A court has partially revived a defamation lawsuit filed by Rep. Devin Nunes (R-CA) against reporter Ryan Lizza, who claimed in an Esquire piece that the congressman's family had abandoned California for Iowa. Nunes claims to be a dairy farmer but was accused by critics of being a "fake farmer" because the family dairy was gone. Nunes then bought a farm.
Several legal experts said the ruling was unusual.
University of Iowa law professor Cristina Tilley told USA Today that the decision represents "a fairly new and unusual position that tweeting out an article that has already been published can make a speaker vulnerable to libel liability if the subject of the article has denied the original allegations in court."
Texas Christian University professor Chip Stewart similarly told Politico that the decision was "potentially troublesome."
"It's an odd kind of bootstrapping argument," Stewart said. "Nunes claims the underlying article is false. He sues over it. Lizza tweets the exact same story after the lawsuit is filed. And what was originally not actual malice now all of a sudden is, at least plausibly enough for a lawsuit to advance to further costly litigation. All over a tweet that changed nothing about the original story."
Reason's Elizabeth Nolan Brown called the decision "a disturbing ruling for fans of free speech." First Amendment lawyer Ari Cohn, meanwhile, called it "a highly illogical and unfounded opinion that plays directly into the hands of people like Devin Nunes and his ethically-challenged lawyer that use the expense and arduous process of litigating even frivolous lawsuits."
The United States Court of Appeals for the Eighth Circuit agreed with a lower court that there was no "malice" involved in the report and thus it doesn't meet the requirement for defamation.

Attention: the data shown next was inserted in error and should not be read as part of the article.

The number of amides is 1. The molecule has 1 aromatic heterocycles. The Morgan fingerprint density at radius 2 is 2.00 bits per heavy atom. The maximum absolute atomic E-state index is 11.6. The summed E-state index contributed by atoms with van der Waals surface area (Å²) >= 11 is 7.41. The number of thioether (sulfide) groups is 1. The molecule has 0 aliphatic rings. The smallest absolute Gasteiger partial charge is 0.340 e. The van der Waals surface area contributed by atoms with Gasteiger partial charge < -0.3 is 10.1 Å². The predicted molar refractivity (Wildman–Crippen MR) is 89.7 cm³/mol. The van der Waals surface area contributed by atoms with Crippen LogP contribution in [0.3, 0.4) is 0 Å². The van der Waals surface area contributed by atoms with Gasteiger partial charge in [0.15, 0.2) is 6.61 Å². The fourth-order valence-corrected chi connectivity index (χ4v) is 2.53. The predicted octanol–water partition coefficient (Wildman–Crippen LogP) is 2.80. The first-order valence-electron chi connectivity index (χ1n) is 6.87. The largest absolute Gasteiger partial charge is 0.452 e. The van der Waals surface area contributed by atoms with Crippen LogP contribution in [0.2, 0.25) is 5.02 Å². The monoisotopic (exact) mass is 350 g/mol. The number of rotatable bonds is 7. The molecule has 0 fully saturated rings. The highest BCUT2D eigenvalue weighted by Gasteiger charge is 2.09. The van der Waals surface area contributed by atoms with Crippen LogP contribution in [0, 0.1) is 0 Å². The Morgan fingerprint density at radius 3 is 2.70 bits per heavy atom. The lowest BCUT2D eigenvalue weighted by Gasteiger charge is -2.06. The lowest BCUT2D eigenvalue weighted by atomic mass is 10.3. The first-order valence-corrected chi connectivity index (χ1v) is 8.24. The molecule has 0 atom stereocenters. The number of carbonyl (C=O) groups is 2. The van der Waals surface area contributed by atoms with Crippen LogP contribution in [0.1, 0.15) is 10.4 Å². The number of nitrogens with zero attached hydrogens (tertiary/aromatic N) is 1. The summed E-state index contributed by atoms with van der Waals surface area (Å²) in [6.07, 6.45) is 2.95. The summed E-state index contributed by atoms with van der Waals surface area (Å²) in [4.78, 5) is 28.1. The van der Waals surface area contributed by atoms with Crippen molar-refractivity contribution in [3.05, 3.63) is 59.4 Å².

"The Supreme Court's interpretation of the First Amendment requires a public official to prove that defamatory statements or implications are made with 'actual malice,' meaning 'with knowledge that it was false or with reckless disregard of whether it was false or not,'" said the court. "In this context, 'reckless conduct is not measured by whether a reasonably prudent man would have published.' Instead, 'the defendant must have made the false publication with a high degree of awareness of . . . probable falsity, or must have entertained serious doubts as to the truth of his publication.'…We agree with the district court that the complaint is insufficient to state a claim of actual malice as to the original publication."
But the court said there was a question over whether Lizza's later retweet of the article could meet the "malice" requirement.
After Nunes sued Lizza and his name was trending on Twitter, Lizza tweeted the article again saying, "I noticed that Devin Nunes is in the news. If you're interested in a strange tale about Nunes, small-town Iowa, the complexities of immigration policy, a few car chases, and lots of cows, I've got a story for you."
The court separated the article from the tweet because "there is a distinction in defamation law between an original publication and a republication."
"The complaint here adequately alleges that Lizza intended to reach and actually reached a new audience by publishing a tweet about Nunes and a link to the article," ruled the appeals court. "Although we agree that there are insufficient allegations of express defamation, we conclude that the complaint does state a claim for defamation by implication as to a republication of the article. We thus affirm in part, reverse in part, and remand for further proceedings."
So, they are likely going back to court over the tweet of the Lizza story where Nunes will have to prove the retweeting of the story meets the "malice" requirement.
"Under the appeals court's logic, a politician may declare something defamatory and sue in court and—whether there is merit to the original claim or not—the journalist or publication who so much as draws attention to the contested article could become guilty," Brown noted.